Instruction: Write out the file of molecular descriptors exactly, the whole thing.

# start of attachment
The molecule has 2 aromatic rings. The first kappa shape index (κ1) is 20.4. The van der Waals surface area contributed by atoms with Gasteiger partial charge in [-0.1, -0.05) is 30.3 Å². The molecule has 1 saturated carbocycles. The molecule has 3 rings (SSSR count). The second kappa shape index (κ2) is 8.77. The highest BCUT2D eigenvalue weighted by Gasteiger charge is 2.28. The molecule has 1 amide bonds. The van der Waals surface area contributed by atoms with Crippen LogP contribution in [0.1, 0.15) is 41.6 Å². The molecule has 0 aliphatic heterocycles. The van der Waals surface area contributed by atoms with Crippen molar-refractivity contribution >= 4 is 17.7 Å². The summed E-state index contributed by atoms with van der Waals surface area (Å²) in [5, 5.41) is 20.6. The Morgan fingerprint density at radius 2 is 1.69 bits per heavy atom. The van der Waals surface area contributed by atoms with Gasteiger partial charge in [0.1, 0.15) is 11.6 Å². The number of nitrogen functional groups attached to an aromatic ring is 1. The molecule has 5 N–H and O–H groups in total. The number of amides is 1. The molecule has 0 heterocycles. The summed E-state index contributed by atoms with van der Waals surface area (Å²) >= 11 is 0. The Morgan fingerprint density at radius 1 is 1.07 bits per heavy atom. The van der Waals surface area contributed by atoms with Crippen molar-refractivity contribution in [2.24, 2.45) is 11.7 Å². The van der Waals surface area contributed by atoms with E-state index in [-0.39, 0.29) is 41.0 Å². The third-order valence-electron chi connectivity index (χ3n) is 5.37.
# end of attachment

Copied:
The molecule has 2 aromatic rings. The first kappa shape index (κ1) is 20.4. The van der Waals surface area contributed by atoms with Gasteiger partial charge in [-0.1, -0.05) is 30.3 Å². The molecule has 1 saturated carbocycles. The molecule has 3 rings (SSSR count). The second kappa shape index (κ2) is 8.77. The highest BCUT2D eigenvalue weighted by Gasteiger charge is 2.28. The molecule has 1 amide bonds. The van der Waals surface area contributed by atoms with Crippen LogP contribution in [0.1, 0.15) is 41.6 Å². The molecule has 0 aliphatic heterocycles. The van der Waals surface area contributed by atoms with Crippen molar-refractivity contribution >= 4 is 17.7 Å². The summed E-state index contributed by atoms with van der Waals surface area (Å²) in [5, 5.41) is 20.6. The Morgan fingerprint density at radius 2 is 1.69 bits per heavy atom. The van der Waals surface area contributed by atoms with Gasteiger partial charge in [0.1, 0.15) is 11.6 Å². The number of nitrogen functional groups attached to an aromatic ring is 1. The molecule has 5 N–H and O–H groups in total. The number of amides is 1. The molecule has 0 heterocycles. The summed E-state index contributed by atoms with van der Waals surface area (Å²) >= 11 is 0. The Morgan fingerprint density at radius 1 is 1.07 bits per heavy atom. The van der Waals surface area contributed by atoms with Crippen molar-refractivity contribution in [2.24, 2.45) is 11.7 Å². The van der Waals surface area contributed by atoms with E-state index in [-0.39, 0.29) is 41.0 Å². The third-order valence-electron chi connectivity index (χ3n) is 5.37.